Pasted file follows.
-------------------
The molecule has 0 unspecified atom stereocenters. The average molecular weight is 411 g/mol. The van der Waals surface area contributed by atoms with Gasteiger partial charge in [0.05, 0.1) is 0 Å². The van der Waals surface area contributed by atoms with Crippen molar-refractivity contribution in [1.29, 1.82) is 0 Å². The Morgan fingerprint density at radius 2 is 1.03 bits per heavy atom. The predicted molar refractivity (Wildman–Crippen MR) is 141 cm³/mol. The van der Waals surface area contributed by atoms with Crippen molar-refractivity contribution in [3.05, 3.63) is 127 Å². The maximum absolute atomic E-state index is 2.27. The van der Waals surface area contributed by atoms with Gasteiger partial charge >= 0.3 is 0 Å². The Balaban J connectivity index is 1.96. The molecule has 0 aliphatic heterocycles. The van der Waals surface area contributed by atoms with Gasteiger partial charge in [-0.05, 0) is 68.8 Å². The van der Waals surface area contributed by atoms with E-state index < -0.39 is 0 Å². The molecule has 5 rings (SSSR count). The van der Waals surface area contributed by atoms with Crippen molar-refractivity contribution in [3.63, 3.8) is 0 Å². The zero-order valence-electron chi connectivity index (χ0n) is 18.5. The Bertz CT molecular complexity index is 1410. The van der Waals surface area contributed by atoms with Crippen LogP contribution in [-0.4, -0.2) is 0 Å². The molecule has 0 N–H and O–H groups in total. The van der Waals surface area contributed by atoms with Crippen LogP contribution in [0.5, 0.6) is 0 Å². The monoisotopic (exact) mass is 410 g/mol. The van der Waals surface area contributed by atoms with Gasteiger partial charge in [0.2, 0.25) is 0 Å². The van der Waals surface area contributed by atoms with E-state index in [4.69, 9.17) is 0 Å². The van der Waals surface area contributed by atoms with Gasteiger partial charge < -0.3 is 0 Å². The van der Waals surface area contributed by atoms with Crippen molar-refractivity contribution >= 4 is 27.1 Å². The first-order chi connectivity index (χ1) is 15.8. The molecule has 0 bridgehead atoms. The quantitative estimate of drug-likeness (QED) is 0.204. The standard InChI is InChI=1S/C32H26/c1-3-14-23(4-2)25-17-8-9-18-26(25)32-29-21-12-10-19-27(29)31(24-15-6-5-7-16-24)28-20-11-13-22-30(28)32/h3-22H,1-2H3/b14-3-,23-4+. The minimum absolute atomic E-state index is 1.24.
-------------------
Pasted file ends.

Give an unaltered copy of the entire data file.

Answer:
The molecule has 0 unspecified atom stereocenters. The average molecular weight is 411 g/mol. The van der Waals surface area contributed by atoms with Gasteiger partial charge in [0.05, 0.1) is 0 Å². The van der Waals surface area contributed by atoms with Crippen molar-refractivity contribution in [1.29, 1.82) is 0 Å². The Morgan fingerprint density at radius 2 is 1.03 bits per heavy atom. The predicted molar refractivity (Wildman–Crippen MR) is 141 cm³/mol. The van der Waals surface area contributed by atoms with Crippen molar-refractivity contribution in [3.05, 3.63) is 127 Å². The maximum absolute atomic E-state index is 2.27. The van der Waals surface area contributed by atoms with Gasteiger partial charge >= 0.3 is 0 Å². The Balaban J connectivity index is 1.96. The molecule has 0 aliphatic heterocycles. The van der Waals surface area contributed by atoms with Gasteiger partial charge in [-0.05, 0) is 68.8 Å². The van der Waals surface area contributed by atoms with E-state index < -0.39 is 0 Å². The molecule has 5 rings (SSSR count). The van der Waals surface area contributed by atoms with Crippen molar-refractivity contribution in [3.63, 3.8) is 0 Å². The zero-order valence-electron chi connectivity index (χ0n) is 18.5. The Bertz CT molecular complexity index is 1410. The van der Waals surface area contributed by atoms with Crippen LogP contribution in [-0.4, -0.2) is 0 Å². The molecule has 0 N–H and O–H groups in total. The van der Waals surface area contributed by atoms with Crippen LogP contribution in [0.5, 0.6) is 0 Å². The monoisotopic (exact) mass is 410 g/mol. The van der Waals surface area contributed by atoms with Gasteiger partial charge in [0.2, 0.25) is 0 Å². The van der Waals surface area contributed by atoms with E-state index in [4.69, 9.17) is 0 Å². The van der Waals surface area contributed by atoms with Gasteiger partial charge < -0.3 is 0 Å². The van der Waals surface area contributed by atoms with Crippen molar-refractivity contribution >= 4 is 27.1 Å². The first-order chi connectivity index (χ1) is 15.8. The molecule has 0 bridgehead atoms. The quantitative estimate of drug-likeness (QED) is 0.204. The standard InChI is InChI=1S/C32H26/c1-3-14-23(4-2)25-17-8-9-18-26(25)32-29-21-12-10-19-27(29)31(24-15-6-5-7-16-24)28-20-11-13-22-30(28)32/h3-22H,1-2H3/b14-3-,23-4+. The minimum absolute atomic E-state index is 1.24.